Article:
I know that we have bombarded you with a lot of information in these last two posts but I think they will be very useful for those of you who need PECS information and advice. I hope we have made your life a little easier.

Wednesday, September 22, 2010

PECS - Sources of information

PECS, or Picture Exchange Communication System is a therapy based program used by professionals dealing in autism spectrum disorders, such as occupational therapists, speech pathologists, social workers and even parents and teachers. It is designed to provide a way for people with autism to communicate without speaking, or the need for using words.

Through use of a series of cards consisting pictures or symbols representing items or objects, tasks or actions, enabling children to communicate how they are feeling or what they need, as well as aiding with establishing routines and creating social stories to help children cope with social situations.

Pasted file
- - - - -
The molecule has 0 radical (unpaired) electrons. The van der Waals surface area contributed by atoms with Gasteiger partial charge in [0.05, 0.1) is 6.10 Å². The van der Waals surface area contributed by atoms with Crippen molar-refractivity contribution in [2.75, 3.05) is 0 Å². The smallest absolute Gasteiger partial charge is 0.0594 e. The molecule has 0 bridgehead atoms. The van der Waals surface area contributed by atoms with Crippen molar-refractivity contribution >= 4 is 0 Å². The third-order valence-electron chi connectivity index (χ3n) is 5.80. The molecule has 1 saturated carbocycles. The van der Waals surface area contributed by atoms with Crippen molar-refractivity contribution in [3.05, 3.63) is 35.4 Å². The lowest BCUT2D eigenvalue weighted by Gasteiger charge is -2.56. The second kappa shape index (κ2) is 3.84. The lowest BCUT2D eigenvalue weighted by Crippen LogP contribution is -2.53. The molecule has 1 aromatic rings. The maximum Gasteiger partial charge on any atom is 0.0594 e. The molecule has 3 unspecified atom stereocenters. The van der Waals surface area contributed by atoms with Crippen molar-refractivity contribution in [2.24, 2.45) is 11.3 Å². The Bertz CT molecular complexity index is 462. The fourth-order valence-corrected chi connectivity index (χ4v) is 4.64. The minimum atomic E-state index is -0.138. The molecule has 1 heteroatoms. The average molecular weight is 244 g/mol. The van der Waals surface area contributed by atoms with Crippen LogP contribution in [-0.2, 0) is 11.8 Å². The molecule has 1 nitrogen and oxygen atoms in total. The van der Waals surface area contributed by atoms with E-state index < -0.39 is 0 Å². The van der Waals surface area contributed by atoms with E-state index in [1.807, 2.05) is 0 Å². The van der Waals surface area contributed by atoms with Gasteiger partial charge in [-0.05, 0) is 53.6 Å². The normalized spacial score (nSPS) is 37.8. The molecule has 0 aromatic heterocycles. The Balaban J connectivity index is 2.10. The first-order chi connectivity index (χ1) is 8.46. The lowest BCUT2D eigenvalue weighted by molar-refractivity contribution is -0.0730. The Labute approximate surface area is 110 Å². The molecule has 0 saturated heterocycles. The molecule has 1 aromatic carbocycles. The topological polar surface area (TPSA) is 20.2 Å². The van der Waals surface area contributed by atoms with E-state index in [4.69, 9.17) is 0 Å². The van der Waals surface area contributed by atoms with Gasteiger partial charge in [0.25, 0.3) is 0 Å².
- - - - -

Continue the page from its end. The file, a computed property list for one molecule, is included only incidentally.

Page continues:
It is recommended parents (and others) complete a training course in PECS and to work with children on a daily basis with the system to ensure maximum benefit.

Further information regarding the system, how it works and the basis behind it, as well as where you can access training courses in Australia can be found at: - also provides a list of all therapies and services for ASD in Australia, as well as additional, useful resources) - provides links and access to the PECS manual and PECS related products and tools and other useful resources - lists a variety of interventions and therapies available to children with ASD, including the use of combined therapies - also provides an online community, resources and events, and support - offers information, events, resources, access to tools and materials as well as an online community and support - Pyramid Education Consultants of Australia who conduct training courses and workshops for those interested in the PECS system